However, there is no “best” board out there. These boards tend to work with each other to set out universal standards for Maths and other assessments for students. Each of the main boards has its own scoring system that converts to a universal boundaries range. That means some exam boards could have wider ranges or require a higher point amount to achieve similar grades.
How are Maths GCSE exam papers marked?
Once the exam is complete, exam papers are graded by qualified examiners who assess the quality of the work provided by students.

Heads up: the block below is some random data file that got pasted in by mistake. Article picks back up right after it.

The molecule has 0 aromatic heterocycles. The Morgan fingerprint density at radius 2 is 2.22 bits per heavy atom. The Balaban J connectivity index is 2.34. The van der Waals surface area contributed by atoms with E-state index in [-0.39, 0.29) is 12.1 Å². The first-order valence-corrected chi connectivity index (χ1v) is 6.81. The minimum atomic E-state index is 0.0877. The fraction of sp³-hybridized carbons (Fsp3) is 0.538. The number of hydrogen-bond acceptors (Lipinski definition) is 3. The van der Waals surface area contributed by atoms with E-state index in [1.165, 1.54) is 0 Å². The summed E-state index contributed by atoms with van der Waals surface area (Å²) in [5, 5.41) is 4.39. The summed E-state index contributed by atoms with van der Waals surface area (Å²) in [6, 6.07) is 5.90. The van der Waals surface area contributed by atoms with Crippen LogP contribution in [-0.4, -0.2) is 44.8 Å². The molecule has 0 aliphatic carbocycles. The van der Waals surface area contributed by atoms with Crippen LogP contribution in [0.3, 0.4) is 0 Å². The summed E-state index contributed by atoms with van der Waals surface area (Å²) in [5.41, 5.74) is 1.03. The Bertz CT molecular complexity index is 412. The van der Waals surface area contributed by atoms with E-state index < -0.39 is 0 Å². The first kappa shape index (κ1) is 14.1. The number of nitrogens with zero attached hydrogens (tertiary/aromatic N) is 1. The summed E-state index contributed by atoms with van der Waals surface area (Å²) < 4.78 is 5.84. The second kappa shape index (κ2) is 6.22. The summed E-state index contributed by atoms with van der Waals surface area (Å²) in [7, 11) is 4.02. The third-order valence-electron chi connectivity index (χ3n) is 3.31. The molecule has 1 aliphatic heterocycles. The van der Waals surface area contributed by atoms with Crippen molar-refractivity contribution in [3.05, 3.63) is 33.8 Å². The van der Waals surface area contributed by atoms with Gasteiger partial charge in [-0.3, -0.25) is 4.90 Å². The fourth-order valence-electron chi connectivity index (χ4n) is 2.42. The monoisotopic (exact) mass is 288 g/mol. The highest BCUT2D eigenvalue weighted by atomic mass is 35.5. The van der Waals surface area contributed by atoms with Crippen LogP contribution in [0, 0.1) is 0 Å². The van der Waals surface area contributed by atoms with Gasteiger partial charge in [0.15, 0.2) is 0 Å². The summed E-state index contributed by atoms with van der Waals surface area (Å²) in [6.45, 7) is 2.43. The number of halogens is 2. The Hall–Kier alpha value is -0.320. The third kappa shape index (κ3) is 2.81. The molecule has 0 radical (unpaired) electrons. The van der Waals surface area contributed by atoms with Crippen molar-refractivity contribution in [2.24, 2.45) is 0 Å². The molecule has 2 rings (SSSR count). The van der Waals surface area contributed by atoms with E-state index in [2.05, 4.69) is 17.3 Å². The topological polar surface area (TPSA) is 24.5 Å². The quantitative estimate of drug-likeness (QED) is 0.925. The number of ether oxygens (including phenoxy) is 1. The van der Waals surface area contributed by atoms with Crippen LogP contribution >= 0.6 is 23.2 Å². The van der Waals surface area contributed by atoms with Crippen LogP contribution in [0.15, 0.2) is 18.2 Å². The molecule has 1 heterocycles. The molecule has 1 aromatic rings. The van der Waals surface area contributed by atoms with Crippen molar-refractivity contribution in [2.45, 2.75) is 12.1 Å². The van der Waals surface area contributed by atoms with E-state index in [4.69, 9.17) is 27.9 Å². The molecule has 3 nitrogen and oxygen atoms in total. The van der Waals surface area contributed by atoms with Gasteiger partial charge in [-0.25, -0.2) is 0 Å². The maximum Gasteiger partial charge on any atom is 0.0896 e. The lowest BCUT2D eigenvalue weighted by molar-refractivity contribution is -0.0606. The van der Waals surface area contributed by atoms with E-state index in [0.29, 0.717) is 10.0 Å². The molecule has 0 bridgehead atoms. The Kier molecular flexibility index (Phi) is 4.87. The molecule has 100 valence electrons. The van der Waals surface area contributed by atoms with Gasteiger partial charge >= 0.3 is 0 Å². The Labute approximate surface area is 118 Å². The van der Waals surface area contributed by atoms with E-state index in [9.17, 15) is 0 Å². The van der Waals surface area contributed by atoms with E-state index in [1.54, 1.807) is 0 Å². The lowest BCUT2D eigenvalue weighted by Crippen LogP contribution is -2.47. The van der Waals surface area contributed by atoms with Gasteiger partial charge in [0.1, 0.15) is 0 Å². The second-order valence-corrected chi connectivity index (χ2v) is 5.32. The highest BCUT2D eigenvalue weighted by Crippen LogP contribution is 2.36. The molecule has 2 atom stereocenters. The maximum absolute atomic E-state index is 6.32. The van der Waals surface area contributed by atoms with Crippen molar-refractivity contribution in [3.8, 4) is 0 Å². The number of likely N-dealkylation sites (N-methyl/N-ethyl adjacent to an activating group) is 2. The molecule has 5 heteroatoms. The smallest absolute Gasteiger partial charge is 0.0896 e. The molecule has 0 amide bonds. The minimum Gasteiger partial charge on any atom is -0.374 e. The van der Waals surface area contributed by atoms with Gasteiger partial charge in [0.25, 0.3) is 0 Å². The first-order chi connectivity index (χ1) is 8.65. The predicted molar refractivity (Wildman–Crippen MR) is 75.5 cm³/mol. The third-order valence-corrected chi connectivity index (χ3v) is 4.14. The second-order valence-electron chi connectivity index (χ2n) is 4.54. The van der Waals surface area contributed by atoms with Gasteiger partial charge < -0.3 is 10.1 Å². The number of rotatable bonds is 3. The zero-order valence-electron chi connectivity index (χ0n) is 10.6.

There are new GCSE boundaries that have been introduced, and the lettering system has been changed to a number system. Now, the scoring system is all the way up to a 9 (highest) down to the lowest rank of 1. Anything that is a 7 or above is in the highest ranks of A or A*.
What about the GCSE questions and grade boundaries set each year?
Both of these are decided in a similar fashion. Examiners will look at the preceding years and decide on what the minimum mark should be per grade. All of this is based on the overall difficulty of the questions and the exam itself.
If the exam questions tend to be too easy then the boundaries for the grades will go up. This also works the other way where the grade boundaries could end up lower if the exam seems tougher.
What are the Maths GCSE Assessment Objectives?